Living water and the comfort of God

I enjoyed an image from Give Us This Day’s morning prayer this morning. One of the most effective aspects of liturgical prayer is its intertextuality – its ability to read scriptural texts against other scriptural texts, bringing new life to how we experience these texts. This would probably be an interesting subject for a longer post, or even a series – there are all kinds of interesting academic questions, from why it works, to how it develops and changes over time, to what kind of authority the intertextual readings of scripture have, and many more.

For today, though, I just want to draw attention to this lovely and touching example. It’s an antiphon read against (against as a background, here, rather than in opposition to) the Canticle of Zechariah:

Ask of me and I will give you living water.
This was the oath he swore to our father Abraham:
to set us free from the hands of our enemies,
free to worship him without fear,
holy and righteous in his sight
all the days of our life.
Ask of me and I will give you living water.

This juxtaposition presents an image, here in the midst of Lent, of a God tenderly and assiduously reassuring those who are thirsty. “Do not be too afraid to ask for relief. Do you not remember all I have done for you, for your people? Ask, ask again and again, and drink.”


  1. Thank you for this. I am rediscovering morning and evening prayer this Lent, and Give Us This Day has been a wonderful resource.

  2. One of the most effective aspects of liturgical prayer is its intertextuality – its ability to read scriptural texts against other scriptural texts, bringing new life to how we experience these texts.

    Liturgical prayer (the Eucharist, Sacraments, and Divine Office) constitute a primary way in which Tradition is formed and expressed. Since these are mainly composed of scriptural texts, and prayers, hymns, and poetic texts based inspired by scriptures the Liturgy is in many respects Scripture reformatted for the worshiping community.

    The Constitution on the Liturgy, although much debated now, was early and easily adopted in the first session of Vatican II, whereas the Constitution on the Word of God was much debated and not adopted until the last session.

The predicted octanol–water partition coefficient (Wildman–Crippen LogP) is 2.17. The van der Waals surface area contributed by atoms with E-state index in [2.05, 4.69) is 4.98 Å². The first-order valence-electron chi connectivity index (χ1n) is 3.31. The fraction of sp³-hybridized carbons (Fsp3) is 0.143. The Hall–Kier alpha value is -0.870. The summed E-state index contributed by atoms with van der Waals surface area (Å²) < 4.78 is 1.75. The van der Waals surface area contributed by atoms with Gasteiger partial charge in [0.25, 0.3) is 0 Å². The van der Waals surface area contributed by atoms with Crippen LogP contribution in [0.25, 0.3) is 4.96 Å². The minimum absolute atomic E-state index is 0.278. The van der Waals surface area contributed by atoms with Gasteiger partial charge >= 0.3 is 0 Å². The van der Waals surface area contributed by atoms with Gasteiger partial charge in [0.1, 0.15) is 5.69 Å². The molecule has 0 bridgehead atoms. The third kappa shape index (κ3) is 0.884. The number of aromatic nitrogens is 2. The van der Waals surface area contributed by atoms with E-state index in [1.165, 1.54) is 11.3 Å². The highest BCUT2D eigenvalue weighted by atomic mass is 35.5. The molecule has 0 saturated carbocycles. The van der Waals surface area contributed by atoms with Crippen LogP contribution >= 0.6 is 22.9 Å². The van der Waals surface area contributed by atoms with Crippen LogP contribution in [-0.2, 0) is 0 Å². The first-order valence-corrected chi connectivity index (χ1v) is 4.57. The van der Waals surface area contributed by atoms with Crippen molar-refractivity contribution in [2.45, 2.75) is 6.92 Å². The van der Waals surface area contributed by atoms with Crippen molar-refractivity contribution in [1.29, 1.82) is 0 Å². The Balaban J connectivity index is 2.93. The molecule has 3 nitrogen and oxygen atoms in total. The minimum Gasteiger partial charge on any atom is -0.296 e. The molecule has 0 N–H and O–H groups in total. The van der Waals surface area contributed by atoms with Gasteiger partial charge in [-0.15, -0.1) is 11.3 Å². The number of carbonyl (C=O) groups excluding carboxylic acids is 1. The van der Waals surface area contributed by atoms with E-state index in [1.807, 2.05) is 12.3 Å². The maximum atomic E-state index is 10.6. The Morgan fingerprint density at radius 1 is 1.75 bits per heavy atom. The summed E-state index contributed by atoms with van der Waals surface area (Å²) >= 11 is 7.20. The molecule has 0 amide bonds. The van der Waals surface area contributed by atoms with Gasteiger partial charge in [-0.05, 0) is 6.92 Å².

I think the revision of the classical two source theory of Scripture and Tradition into a one source vision of Scripture and Tradition founded on the Word of God will in time renew Christianity far more deeply than the Constitution on the Sacred Liturgy.

    That long term renewal awaits the slow development of a hermeneutic of Scripture that takes into account not only history, society and culture but also the literary intertextuality of Scripture, e.g. interpreting Mark in terms of whole Mark, Mark within the context of the OT, and Mark within the context of the N.T.

    The Canon in many ways provides less a uniform biblical theology but rather multiple resources for communities of faith, in effect the basis for multiple spiritualities. Similarly Liturgy provides us less a uniform Tradition but rather many lived spiritualities. Ultimately there is an inter play of Word and Spirit throughout history.

    The long term renewal of Christianity awaits the slow development of our understanding of how Scripture and Liturgy have influenced each other, especially how new relationships of scriptural texts in Liturgy have influenced our spiritualities.

  3. there are all kinds of interesting academic questions

    One is the use of a verse of scripture, e.g. from a psalm or canticle, as an antiphon that reinterprets the psalm in a different way. For example the Invitatory Psalm 94(95) of the Roman Office often uses verse 1“Come let us worship” to make this psalm festive, but versus 7-8 “If today you hear his voice, harden not your hearts” makes it penitential.

    This use is particularly interesting since it gets at the heart of how the psalm means in the first place, especially the fact that psalms often have complimentary themes, and even voices. The questions gets us very close to studying the scriptural text without interpreting it very much.

  4. Another at the opposite end of the spectrum are the troparia in the Byzantine Tradition. A fine example is the Great Canon of Andrew of Crete.

    The Great Canon is one of the great works, if not the great work, of the Church’s hymnography of repentance. It is steeped in biblical imagery, yet it is not simply a condensation of biblical themes. In the Canon, all the human events of scripture—creation, fall, exile, return, longing, redemption—all are made personal. They become my events: my creation, my fall, my redemption. Their story is my story, and I am made intensely aware of all its depth.

    If you click on any of the portions of the Canon, you will find biblical reference numbers for each of the verses.

    In addition to the verses, one has to keep in mind that the verses are set in juxtaposition to the Nine Odes, i.e the Biblical Canticles that are printed at the end of the Book of Psalms in Orthodox Bibles.

    1.First Ode of Moses (Exodus 15:1-19)
    2.Second Ode of Moses (Deuteronomy 32:1-43)
    3.Prayer of Anna, the Mother of Samuel (1 Samuel 2:1-10)
    4.Prayer of Habakkuk (Habakkuk 3:2-19)
    5.Prayer of Isaias (Isaiah 26:9-20)
    6.Prayer of Jonah (Jonah 2:3-10)
    7.Prayer of Azariah (Daniel 3:26-45, a deuterocanonical portion)
    8.Song of the Three Young Men (Daniel 3:52-88, a deuterocanonical portion)
    9.The Magnificat; Prayer of Mary the Theotokos (Luke 1:46-55)

  5. Just received the May issue and discovered the addition of Compline/Night Prayer.

    Beautifully done, evoking images of trust in God’s love and mercy, a wonderful way to conclude the day.

Leave a Reply

Your email address will not be published.